Prachatai had another refreshingly non-political story the other day, centering on the popularity of Thai soap operas in the minority Shan community in Myanmar.
A study by Amporn Jirattikorn called ‘ละครไทยเปลี่ยนเสียงไต’ tells us that Thai dramas are recorded from the satellite broadcast and re-dubbed in the Shan language. These ‘Tai-dubbed Thai soaps’ are shown in makeshift cinemas and rented out as VCDs and have captured quite a following.
The Shan people (more familliarly known to Thais as Thai Yai) are surprisingly close in kinship to us Thais. Thais, Laotians and Shans are collectively called Tai people and have mother-tongues that are closely related.
I guess this shared heritage may explain why Thai ‘after the news’ soaps have become such a cultural phenonmemon for Shans community. Thai content is very much ‘localized’ to Shan tastes. In addition to dubbing, Thai stars now gained a following with new Shan nicknames:
เอกลักษณ์เฉพาะของละครไทยเปลี่ยนเสียงไตนั้นก็คือชื่อของดารานักแสดงทุกคนจะถูกเปลี่ยนเป็นชื่อภาษาไทยใหญ่ อาทิ กบ-สุวนันท์ คงยิ่ง ก็กลายเป็น ‘เขียวยุ้ม’, ปฏิภาณ ปฐวีกานต์ เป็น ‘จายจ๋อมเหลือน’ ขณะ วิลลี่ แมคอินทอช เป็น ‘ขุนฟ้าโหลง’ และ พัชราภา ไชยเชื้อ คือ ‘นางเหวเงิน’ ฯลฯ
Amporn says that the popularity of the ‘foreign’ soaps have, paradoxically, served to deepen the Shan’s own cultural identity. The fact that they are dubbed in the Shan language has made the mother-tongue more accepted. Parents have been reported to name their children with the Shan-nized name of the Thai soap stars (like ‘เคอแสน’ for ธีรเดช วงศ์พัวพันธุ์ ) instead of a Burmese name. The article goes on to describe the another effect of this cultural exchange – it seems the seeds of consumerism have also been incubated in the Shan imagination as well.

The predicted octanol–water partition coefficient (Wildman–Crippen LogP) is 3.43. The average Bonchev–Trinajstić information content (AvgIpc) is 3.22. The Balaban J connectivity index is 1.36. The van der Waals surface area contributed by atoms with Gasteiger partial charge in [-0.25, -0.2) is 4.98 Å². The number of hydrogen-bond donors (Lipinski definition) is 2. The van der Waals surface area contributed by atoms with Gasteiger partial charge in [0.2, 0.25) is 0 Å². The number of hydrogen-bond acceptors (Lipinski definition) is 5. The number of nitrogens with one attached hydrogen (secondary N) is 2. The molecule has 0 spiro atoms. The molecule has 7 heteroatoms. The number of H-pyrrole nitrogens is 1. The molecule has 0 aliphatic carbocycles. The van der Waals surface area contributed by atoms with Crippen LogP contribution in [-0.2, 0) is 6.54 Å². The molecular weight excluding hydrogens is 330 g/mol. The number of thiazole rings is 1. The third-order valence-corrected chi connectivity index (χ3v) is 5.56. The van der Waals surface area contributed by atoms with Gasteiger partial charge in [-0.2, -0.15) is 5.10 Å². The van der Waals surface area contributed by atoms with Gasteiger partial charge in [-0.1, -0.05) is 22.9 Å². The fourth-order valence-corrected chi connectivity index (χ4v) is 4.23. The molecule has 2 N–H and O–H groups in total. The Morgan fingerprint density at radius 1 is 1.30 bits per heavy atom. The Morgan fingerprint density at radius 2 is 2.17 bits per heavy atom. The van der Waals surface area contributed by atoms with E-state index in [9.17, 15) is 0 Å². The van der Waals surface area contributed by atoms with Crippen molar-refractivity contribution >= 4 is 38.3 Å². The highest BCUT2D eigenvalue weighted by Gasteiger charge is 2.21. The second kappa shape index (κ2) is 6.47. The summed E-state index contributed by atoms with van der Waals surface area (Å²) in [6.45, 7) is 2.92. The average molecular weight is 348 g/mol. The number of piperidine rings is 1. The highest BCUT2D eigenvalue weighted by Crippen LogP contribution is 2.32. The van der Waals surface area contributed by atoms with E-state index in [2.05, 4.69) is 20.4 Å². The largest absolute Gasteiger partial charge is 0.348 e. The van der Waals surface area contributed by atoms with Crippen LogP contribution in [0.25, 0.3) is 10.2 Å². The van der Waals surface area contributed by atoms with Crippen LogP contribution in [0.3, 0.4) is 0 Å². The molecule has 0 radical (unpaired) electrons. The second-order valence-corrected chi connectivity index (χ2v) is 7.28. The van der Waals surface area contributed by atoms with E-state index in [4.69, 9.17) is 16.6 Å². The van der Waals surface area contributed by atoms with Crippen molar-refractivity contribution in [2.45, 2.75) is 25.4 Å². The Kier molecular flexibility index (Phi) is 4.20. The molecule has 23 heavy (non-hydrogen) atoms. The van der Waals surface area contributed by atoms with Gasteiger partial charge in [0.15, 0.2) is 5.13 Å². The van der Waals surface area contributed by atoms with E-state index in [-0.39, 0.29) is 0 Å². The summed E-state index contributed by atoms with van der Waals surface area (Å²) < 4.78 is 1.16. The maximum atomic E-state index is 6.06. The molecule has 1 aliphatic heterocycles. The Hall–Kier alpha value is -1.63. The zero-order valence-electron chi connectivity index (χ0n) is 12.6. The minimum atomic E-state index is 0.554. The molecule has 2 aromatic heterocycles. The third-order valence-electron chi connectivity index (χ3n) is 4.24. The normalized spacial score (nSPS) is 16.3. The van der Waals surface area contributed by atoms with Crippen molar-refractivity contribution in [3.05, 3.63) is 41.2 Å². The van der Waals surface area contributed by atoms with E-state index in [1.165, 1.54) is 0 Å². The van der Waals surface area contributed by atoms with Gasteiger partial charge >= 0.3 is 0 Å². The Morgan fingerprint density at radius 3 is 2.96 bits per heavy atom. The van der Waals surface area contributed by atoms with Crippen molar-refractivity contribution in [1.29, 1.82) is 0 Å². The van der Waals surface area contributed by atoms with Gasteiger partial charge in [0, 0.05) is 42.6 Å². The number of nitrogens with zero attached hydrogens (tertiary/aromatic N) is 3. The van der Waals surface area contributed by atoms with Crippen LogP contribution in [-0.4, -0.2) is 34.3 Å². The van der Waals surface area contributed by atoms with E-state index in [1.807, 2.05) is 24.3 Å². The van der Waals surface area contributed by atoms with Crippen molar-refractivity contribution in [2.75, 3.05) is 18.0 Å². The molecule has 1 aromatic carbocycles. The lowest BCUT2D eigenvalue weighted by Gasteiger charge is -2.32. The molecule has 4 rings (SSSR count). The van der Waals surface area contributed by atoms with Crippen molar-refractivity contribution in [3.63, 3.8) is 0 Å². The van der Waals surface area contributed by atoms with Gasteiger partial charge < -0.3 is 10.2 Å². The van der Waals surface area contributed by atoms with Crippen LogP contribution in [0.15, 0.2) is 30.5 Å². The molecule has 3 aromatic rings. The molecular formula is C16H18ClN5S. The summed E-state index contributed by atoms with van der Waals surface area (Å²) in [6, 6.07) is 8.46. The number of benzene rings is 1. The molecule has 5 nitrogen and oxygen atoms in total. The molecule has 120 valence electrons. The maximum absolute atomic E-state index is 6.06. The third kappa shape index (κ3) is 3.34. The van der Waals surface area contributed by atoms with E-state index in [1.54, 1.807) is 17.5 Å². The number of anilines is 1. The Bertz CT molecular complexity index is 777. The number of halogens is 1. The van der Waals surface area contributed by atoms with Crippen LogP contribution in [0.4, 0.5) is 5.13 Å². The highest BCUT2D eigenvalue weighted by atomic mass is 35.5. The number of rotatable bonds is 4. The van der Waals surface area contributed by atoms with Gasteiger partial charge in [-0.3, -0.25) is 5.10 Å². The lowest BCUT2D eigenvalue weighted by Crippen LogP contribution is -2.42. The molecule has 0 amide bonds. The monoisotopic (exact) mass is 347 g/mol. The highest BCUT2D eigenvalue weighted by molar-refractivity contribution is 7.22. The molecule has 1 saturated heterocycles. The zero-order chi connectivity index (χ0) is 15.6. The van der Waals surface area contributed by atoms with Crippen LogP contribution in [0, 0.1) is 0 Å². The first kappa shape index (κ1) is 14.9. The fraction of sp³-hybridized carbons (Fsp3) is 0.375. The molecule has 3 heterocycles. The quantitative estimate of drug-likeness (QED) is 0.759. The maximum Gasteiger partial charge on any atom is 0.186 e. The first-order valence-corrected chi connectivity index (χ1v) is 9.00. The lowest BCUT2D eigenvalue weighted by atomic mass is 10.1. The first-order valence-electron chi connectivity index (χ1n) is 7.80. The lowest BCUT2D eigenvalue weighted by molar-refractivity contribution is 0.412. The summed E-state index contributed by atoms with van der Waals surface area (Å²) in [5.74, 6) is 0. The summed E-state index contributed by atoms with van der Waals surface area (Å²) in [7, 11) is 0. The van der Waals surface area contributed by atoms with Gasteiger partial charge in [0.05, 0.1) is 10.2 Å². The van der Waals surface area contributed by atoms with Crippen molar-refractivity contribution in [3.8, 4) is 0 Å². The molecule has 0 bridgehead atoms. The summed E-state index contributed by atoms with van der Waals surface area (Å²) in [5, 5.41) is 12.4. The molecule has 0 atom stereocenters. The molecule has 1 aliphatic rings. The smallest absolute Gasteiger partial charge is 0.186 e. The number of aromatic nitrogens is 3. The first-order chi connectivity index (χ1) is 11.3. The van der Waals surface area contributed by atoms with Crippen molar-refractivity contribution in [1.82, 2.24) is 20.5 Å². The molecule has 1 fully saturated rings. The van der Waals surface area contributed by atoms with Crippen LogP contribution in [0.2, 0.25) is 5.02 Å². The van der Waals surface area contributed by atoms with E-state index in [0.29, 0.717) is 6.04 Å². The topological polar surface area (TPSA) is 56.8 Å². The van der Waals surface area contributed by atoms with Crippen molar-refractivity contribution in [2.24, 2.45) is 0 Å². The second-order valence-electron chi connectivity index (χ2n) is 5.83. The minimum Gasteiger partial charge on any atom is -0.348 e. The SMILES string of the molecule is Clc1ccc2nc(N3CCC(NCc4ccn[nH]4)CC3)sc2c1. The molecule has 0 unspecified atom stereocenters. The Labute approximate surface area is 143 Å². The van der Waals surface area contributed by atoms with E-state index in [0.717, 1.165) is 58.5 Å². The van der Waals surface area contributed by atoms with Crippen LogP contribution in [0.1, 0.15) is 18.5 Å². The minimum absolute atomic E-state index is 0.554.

All this makes me think of how, as a Thai person, my world view tends to make me ignore what goes on nearer to home with our immediate neighbors or even in the fringes of our society. What goes on in far away America or Japan captures the imagination more than the muffled news we hear from Myanmar or Laos, or refugee camps on the borders. Aside from occasional fads for hill-tribe kids as singers I don’t think it would hurt to pay more attention.
– The article reminds me of the one on ‘Greater Finland’ in The Economist Christmas issues a while back.
– For further reading: Openbooks’ “ไทรบพม่า” on the recent history of the Shan nation.
– An ex-school mate runs this travel site, called Painaima.com (ไปไหนมา ดอท คอม). The photography is gorgeous and they organize trips to regional destinations. Sounds fun!
– Recommended: I like this book, “Bamboo Palace” by Australian Christopher Kremmer. A mix of the history and a travelogue through Laos and investigative journalism into the fate of the country’s last king.